Tyndall National Institute Cork have entered into a collaborative project with US and Northern Irish research partners to turn waste into a renewable, useable energy supply, one that is free from carbon emissions.
Bringing together leading energy scientists from the island of Ireland and the US, the ‘SuSChem’ project will aim to design and develop a new material, powered only by sunlight, to be deployed in power stations to turn the CO2 waste products into liquid fuels.
While SuSChem will aim initially to produce a prototype material, there is significant market potential for a proven material, with the photocatalyst market currently estimated at a value of €1.3bn ($1.7bn).
Tyndall will work in partnership with Ulster University (Derry) and Northwestern University (Illinois), drawing on their expertise in photocatalyst materials, reactor design and synthesis & characterisation respectively.
A global first, SuSChem presents an enormous challenge for the scientists involved as a successful outcome would have transformative effects on society’s energy usage. The project has the dual benefit of reducing our harmful CO2 emissions while also decreasing the global reliance on traditional fossil fuels.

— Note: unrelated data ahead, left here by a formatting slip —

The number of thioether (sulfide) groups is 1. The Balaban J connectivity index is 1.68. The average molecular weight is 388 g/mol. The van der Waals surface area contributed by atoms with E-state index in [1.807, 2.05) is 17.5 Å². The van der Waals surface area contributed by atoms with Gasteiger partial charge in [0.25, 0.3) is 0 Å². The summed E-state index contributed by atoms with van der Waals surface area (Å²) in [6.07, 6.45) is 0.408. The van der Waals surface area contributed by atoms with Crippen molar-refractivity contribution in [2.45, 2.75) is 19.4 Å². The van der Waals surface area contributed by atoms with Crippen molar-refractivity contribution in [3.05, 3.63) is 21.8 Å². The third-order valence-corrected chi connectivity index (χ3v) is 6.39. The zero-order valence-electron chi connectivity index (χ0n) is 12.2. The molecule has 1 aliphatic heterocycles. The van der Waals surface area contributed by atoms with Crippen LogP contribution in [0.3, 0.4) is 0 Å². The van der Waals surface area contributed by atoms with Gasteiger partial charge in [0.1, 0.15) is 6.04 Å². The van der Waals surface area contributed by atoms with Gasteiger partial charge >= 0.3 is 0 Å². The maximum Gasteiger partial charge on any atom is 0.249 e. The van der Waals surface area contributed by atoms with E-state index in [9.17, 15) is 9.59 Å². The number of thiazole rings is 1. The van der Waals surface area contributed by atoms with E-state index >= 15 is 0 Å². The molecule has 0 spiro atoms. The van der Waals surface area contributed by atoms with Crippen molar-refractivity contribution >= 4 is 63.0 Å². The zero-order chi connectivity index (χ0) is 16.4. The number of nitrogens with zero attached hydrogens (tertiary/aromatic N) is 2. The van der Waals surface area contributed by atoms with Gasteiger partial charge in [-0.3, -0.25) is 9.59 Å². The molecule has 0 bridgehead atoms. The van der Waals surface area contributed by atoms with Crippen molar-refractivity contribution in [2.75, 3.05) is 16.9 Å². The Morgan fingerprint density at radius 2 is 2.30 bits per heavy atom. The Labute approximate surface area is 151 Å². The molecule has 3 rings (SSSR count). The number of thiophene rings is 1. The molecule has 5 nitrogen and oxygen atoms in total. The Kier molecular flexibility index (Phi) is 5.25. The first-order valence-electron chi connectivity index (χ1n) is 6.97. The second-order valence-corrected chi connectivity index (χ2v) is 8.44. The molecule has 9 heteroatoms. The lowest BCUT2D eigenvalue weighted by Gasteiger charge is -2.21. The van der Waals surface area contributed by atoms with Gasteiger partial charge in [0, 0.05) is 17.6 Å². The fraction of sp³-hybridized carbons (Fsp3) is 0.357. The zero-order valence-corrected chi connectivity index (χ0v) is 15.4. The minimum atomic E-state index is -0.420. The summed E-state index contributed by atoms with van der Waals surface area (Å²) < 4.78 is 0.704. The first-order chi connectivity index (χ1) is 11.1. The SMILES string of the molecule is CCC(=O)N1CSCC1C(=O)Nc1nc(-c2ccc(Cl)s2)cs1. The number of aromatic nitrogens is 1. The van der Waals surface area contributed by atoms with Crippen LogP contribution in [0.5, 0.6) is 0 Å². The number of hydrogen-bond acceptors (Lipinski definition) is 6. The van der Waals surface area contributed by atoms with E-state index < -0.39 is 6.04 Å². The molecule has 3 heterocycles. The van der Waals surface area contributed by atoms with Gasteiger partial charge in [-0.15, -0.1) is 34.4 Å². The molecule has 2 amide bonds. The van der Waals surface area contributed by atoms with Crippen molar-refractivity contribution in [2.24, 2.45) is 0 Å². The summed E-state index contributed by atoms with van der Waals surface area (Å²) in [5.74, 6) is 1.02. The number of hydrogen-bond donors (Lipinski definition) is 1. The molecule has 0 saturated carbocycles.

SuSChem capitalises on the US – Ireland R&D Partnership programme, which coordinates the key funding agencies across the three jurisdictions, funding projects under a ‘single proposal, single review mechanism’, exploiting the synergies between the participants. The three-year project will also be leveraged to target EU Horizon 2020 funding in the renewable energies field.
Commenting on the project, Tyndall CEO, Dr Kieran Drain said, ‘SuSChem aptly illustrates the kind of transformative and world-leading research currently underway at Tyndall. The scientific community has a responsibility to help solve the major environmental and economic challenges facing our energy-hungry society. The SuSChem project represents a serious commitment from Ireland and the US to find a solution to our growing energy challenges.’
Tyndall’s lead researcher on the project, Dr Michael Nolan added, ‘My team and I are delighted to work on such an ambitious project, using CO2 as an energy source with other top-class researchers. Our partners are all experts in their scientific fields and we look forward to the collaboration and bringing our expertise in photocatalyst materials to the project’.